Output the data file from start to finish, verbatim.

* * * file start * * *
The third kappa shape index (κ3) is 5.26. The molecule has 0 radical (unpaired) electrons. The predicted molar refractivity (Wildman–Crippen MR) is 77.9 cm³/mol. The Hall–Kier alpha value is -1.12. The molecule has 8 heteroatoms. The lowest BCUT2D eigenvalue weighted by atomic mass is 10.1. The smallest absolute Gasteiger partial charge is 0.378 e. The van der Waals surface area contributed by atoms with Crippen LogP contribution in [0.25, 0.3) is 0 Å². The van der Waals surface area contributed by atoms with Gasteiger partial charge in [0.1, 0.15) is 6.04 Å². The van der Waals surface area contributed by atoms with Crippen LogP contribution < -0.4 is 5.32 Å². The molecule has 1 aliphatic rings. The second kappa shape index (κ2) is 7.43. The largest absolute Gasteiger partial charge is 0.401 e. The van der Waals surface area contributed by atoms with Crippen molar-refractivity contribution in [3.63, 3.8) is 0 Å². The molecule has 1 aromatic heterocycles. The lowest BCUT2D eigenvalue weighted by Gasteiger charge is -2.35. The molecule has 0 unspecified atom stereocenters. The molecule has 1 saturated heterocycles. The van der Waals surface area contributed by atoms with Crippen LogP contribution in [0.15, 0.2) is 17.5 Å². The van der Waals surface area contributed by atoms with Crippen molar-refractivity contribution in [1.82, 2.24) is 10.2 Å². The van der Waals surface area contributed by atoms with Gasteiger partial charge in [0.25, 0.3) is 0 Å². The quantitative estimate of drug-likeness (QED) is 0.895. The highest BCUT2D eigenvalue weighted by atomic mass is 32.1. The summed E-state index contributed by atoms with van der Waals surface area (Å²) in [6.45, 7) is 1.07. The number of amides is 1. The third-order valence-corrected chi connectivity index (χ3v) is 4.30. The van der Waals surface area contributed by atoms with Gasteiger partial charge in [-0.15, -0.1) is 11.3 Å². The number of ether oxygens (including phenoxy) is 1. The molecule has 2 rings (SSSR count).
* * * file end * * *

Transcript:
The third kappa shape index (κ3) is 5.26. The molecule has 0 radical (unpaired) electrons. The predicted molar refractivity (Wildman–Crippen MR) is 77.9 cm³/mol. The Hall–Kier alpha value is -1.12. The molecule has 8 heteroatoms. The lowest BCUT2D eigenvalue weighted by atomic mass is 10.1. The smallest absolute Gasteiger partial charge is 0.378 e. The van der Waals surface area contributed by atoms with Crippen LogP contribution in [0.25, 0.3) is 0 Å². The van der Waals surface area contributed by atoms with Gasteiger partial charge in [0.1, 0.15) is 6.04 Å². The van der Waals surface area contributed by atoms with Crippen LogP contribution < -0.4 is 5.32 Å². The molecule has 1 aliphatic rings. The second kappa shape index (κ2) is 7.43. The largest absolute Gasteiger partial charge is 0.401 e. The van der Waals surface area contributed by atoms with Crippen molar-refractivity contribution in [3.63, 3.8) is 0 Å². The molecule has 1 aromatic heterocycles. The lowest BCUT2D eigenvalue weighted by Gasteiger charge is -2.35. The molecule has 0 unspecified atom stereocenters. The molecule has 1 saturated heterocycles. The van der Waals surface area contributed by atoms with Crippen LogP contribution in [0.15, 0.2) is 17.5 Å². The van der Waals surface area contributed by atoms with Crippen molar-refractivity contribution in [1.82, 2.24) is 10.2 Å². The van der Waals surface area contributed by atoms with Gasteiger partial charge in [0.25, 0.3) is 0 Å². The quantitative estimate of drug-likeness (QED) is 0.895. The highest BCUT2D eigenvalue weighted by atomic mass is 32.1. The summed E-state index contributed by atoms with van der Waals surface area (Å²) in [6.45, 7) is 1.07. The number of amides is 1. The third-order valence-corrected chi connectivity index (χ3v) is 4.30. The van der Waals surface area contributed by atoms with Gasteiger partial charge in [-0.15, -0.1) is 11.3 Å². The number of ether oxygens (including phenoxy) is 1. The molecule has 2 rings (SSSR count).